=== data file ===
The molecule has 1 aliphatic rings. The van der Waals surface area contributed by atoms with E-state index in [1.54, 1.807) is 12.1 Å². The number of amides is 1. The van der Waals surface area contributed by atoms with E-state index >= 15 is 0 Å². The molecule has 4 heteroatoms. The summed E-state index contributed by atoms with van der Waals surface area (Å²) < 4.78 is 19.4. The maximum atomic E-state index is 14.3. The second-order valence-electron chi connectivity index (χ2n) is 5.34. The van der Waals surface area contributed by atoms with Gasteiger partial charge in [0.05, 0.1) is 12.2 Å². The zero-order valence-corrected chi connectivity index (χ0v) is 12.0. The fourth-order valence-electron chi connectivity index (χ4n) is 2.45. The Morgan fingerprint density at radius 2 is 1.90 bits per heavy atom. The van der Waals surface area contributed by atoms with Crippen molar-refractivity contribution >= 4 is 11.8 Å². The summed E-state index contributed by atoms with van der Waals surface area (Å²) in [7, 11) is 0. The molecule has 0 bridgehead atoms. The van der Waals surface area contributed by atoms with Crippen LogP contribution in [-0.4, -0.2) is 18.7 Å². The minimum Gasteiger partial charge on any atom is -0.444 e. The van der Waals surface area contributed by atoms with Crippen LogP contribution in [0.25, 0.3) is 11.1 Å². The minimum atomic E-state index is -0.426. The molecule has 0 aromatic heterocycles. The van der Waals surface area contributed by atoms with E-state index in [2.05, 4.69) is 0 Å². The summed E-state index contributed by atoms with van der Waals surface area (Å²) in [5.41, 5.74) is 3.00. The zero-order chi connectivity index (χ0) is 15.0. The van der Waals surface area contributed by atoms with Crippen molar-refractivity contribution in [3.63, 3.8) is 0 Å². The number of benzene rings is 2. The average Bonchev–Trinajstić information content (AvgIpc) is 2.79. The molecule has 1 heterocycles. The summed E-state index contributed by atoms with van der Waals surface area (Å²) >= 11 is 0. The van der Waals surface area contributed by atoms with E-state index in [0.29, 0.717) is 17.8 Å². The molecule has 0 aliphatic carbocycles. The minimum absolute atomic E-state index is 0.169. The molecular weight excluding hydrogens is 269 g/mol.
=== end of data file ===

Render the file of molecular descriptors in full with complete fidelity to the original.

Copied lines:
The molecule has 1 aliphatic rings. The van der Waals surface area contributed by atoms with E-state index in [1.54, 1.807) is 12.1 Å². The number of amides is 1. The van der Waals surface area contributed by atoms with E-state index >= 15 is 0 Å². The molecule has 4 heteroatoms. The summed E-state index contributed by atoms with van der Waals surface area (Å²) < 4.78 is 19.4. The maximum atomic E-state index is 14.3. The second-order valence-electron chi connectivity index (χ2n) is 5.34. The van der Waals surface area contributed by atoms with Gasteiger partial charge in [0.05, 0.1) is 12.2 Å². The zero-order valence-corrected chi connectivity index (χ0v) is 12.0. The fourth-order valence-electron chi connectivity index (χ4n) is 2.45. The Morgan fingerprint density at radius 2 is 1.90 bits per heavy atom. The van der Waals surface area contributed by atoms with Crippen molar-refractivity contribution >= 4 is 11.8 Å². The summed E-state index contributed by atoms with van der Waals surface area (Å²) in [7, 11) is 0. The molecule has 0 bridgehead atoms. The van der Waals surface area contributed by atoms with Crippen LogP contribution in [-0.4, -0.2) is 18.7 Å². The minimum Gasteiger partial charge on any atom is -0.444 e. The van der Waals surface area contributed by atoms with Crippen LogP contribution in [0.25, 0.3) is 11.1 Å². The minimum atomic E-state index is -0.426. The molecule has 0 aromatic heterocycles. The van der Waals surface area contributed by atoms with E-state index in [2.05, 4.69) is 0 Å². The summed E-state index contributed by atoms with van der Waals surface area (Å²) in [5.41, 5.74) is 3.00. The zero-order chi connectivity index (χ0) is 15.0. The van der Waals surface area contributed by atoms with Crippen molar-refractivity contribution in [3.63, 3.8) is 0 Å². The number of benzene rings is 2. The average Bonchev–Trinajstić information content (AvgIpc) is 2.79. The molecule has 1 heterocycles. The summed E-state index contributed by atoms with van der Waals surface area (Å²) >= 11 is 0. The van der Waals surface area contributed by atoms with E-state index in [0.29, 0.717) is 17.8 Å². The molecule has 0 aliphatic carbocycles. The minimum absolute atomic E-state index is 0.169. The molecular weight excluding hydrogens is 269 g/mol.